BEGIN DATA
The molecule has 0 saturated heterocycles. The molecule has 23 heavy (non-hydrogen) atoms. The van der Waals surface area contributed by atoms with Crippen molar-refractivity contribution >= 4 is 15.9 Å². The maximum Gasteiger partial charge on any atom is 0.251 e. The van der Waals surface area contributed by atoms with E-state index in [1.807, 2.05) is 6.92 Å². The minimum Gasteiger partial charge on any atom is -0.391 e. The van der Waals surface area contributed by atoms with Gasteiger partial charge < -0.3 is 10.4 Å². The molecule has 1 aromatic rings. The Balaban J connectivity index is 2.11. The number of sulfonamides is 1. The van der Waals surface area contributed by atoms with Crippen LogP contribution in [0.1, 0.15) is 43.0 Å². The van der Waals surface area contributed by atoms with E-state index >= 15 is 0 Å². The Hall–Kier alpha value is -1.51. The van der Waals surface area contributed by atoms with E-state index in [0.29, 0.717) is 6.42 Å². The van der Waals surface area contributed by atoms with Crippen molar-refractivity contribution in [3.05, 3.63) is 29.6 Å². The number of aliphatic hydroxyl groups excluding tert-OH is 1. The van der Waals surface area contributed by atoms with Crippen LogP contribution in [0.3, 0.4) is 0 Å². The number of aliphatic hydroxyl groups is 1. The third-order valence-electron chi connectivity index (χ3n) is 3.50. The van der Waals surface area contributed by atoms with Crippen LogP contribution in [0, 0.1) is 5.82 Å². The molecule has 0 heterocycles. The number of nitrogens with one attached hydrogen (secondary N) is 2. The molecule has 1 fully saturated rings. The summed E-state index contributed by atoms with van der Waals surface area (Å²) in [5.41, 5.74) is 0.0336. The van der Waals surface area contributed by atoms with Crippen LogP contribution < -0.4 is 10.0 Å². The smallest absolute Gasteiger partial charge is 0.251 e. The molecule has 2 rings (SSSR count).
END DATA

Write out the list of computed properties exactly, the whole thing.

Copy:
The molecule has 0 saturated heterocycles. The molecule has 23 heavy (non-hydrogen) atoms. The van der Waals surface area contributed by atoms with Crippen molar-refractivity contribution >= 4 is 15.9 Å². The maximum Gasteiger partial charge on any atom is 0.251 e. The van der Waals surface area contributed by atoms with E-state index in [1.807, 2.05) is 6.92 Å². The minimum Gasteiger partial charge on any atom is -0.391 e. The van der Waals surface area contributed by atoms with Gasteiger partial charge < -0.3 is 10.4 Å². The molecule has 1 aromatic rings. The Balaban J connectivity index is 2.11. The number of sulfonamides is 1. The van der Waals surface area contributed by atoms with Crippen LogP contribution in [0.1, 0.15) is 43.0 Å². The van der Waals surface area contributed by atoms with E-state index >= 15 is 0 Å². The Hall–Kier alpha value is -1.51. The van der Waals surface area contributed by atoms with E-state index in [0.29, 0.717) is 6.42 Å². The van der Waals surface area contributed by atoms with Crippen molar-refractivity contribution in [3.05, 3.63) is 29.6 Å². The number of aliphatic hydroxyl groups excluding tert-OH is 1. The van der Waals surface area contributed by atoms with Crippen LogP contribution in [0.3, 0.4) is 0 Å². The number of aliphatic hydroxyl groups is 1. The third-order valence-electron chi connectivity index (χ3n) is 3.50. The van der Waals surface area contributed by atoms with Crippen LogP contribution in [0, 0.1) is 5.82 Å². The molecule has 0 heterocycles. The number of nitrogens with one attached hydrogen (secondary N) is 2. The molecule has 1 fully saturated rings. The summed E-state index contributed by atoms with van der Waals surface area (Å²) in [5.41, 5.74) is 0.0336. The van der Waals surface area contributed by atoms with Crippen LogP contribution < -0.4 is 10.0 Å². The smallest absolute Gasteiger partial charge is 0.251 e. The molecule has 2 rings (SSSR count).